Many remember Julia Child from her PBS television shows. Others may know her as an older woman given great deference when appearing as a guest on more recent television programs. Still, the woman has been dead since August of 2004, so many food buffs and home cooks may not have heard about her at all, but for the recent Julia and Julie movie.

For readers in all these categories, Laura Shapiro's fond, but not fawning, biography, Julia Child A Life, is a treat. It traces the food maven's early life of privilege (reared in a prosperous family in Pasadena, California, Julia McWilliams attended the Katherine Branson School in Marin County, then went east to Smith College), her wartime travels and marriage to Paul Child and subsequent evolution to the French Chef persona recognized by American foodies.

Times were very different in the mid-1930's, even for educated young women. She found employment—at first in New York City and later in Southern California—but her pay was modest and the work apparently unsatisfying. With a world war pending, she applied for military services only to be turned down as her six feet two inch stature was deemed too tall by all branches. She was accepted by the Office of Strategic Services (OSS), the precursor to today's CIA. Apparently her duties were essentially clerical, but the assignments in exotic locales were a good deal more interesting than life as a department store advertising copywriter. In 1944 she was posted to Ceylon where she met a specialist in the office's visual presentation unit. Paul Child was sophisticated, experienced and soon smitten with Julia. Shapiro gives an intimate and sensitive recounting of the unfolding of their budding romance and subsequent married life.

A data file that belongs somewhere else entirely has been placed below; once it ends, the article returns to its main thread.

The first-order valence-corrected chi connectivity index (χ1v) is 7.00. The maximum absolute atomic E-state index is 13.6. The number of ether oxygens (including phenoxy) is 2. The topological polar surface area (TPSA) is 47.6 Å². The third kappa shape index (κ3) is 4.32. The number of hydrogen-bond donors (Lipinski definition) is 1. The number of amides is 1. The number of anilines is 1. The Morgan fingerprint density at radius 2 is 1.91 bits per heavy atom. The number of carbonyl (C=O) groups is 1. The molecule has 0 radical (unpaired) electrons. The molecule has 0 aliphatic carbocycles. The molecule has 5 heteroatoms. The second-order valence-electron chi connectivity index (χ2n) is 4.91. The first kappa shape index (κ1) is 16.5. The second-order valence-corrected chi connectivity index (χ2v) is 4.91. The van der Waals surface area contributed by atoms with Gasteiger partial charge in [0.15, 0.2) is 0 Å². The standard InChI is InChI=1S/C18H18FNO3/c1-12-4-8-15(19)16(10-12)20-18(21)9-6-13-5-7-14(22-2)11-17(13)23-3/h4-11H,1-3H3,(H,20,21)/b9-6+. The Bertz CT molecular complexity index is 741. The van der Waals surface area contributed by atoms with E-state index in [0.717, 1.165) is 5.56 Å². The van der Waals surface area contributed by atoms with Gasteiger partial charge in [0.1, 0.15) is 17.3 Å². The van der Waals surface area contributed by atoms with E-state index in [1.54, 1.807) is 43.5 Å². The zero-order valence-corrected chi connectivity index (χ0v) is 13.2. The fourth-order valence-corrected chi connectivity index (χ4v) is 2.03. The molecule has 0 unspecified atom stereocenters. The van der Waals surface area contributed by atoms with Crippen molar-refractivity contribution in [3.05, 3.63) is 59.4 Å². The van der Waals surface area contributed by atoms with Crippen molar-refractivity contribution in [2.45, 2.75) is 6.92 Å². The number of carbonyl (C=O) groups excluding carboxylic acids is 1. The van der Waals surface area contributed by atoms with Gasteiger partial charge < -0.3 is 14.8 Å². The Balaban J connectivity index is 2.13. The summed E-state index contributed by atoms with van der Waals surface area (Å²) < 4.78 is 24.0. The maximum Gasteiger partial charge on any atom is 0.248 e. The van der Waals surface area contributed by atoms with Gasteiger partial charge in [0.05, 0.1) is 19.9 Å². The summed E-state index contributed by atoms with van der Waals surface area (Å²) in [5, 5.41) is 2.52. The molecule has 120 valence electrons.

After living for a time in post-war Washington, Paul and Julia Child moved to France in 1948 when he was transferred to Paris. Her interest in cooking blossomed and she learned—at first just by living in France and later with a somewhat contentious culinary education begun at the Cordon Bleu school. On her return to the United States, she realized how different was the life of the typical American homemaker in the 1950s. Her early attempts to write for these housewives were awkward and not immediately accepted by editors and publishers. She pushed on in an unusual combination of dedication to perfection and somewhat casual good nature. Eventually her perseverance led to a show on WGBH, Boston's public television station. Perhaps because her early shows were unpolished, her appearances were an immediate hit with viewers. She was real and her attitude seemed to say to them, “Come on. If I can do this, so can you.”

Did she ever drop a chicken on the television studio floor, retrieve it and continue prepping it for her audience? Apparently not, though some will swear they saw the show on which it happened. It's like that with larger-than-life personalities. I was fortunate to meet Julia after she had given a cooking demonstration at a winery. Even late in the afternoon of a long day it was obvious this older woman had a great zest for life. I wished I had known her years earlier. Laura Shapiro's biography fills in some of the blanks for such a fan.

 

--Reviewed by Dan Clarke Name Your Link

Page 136 of 136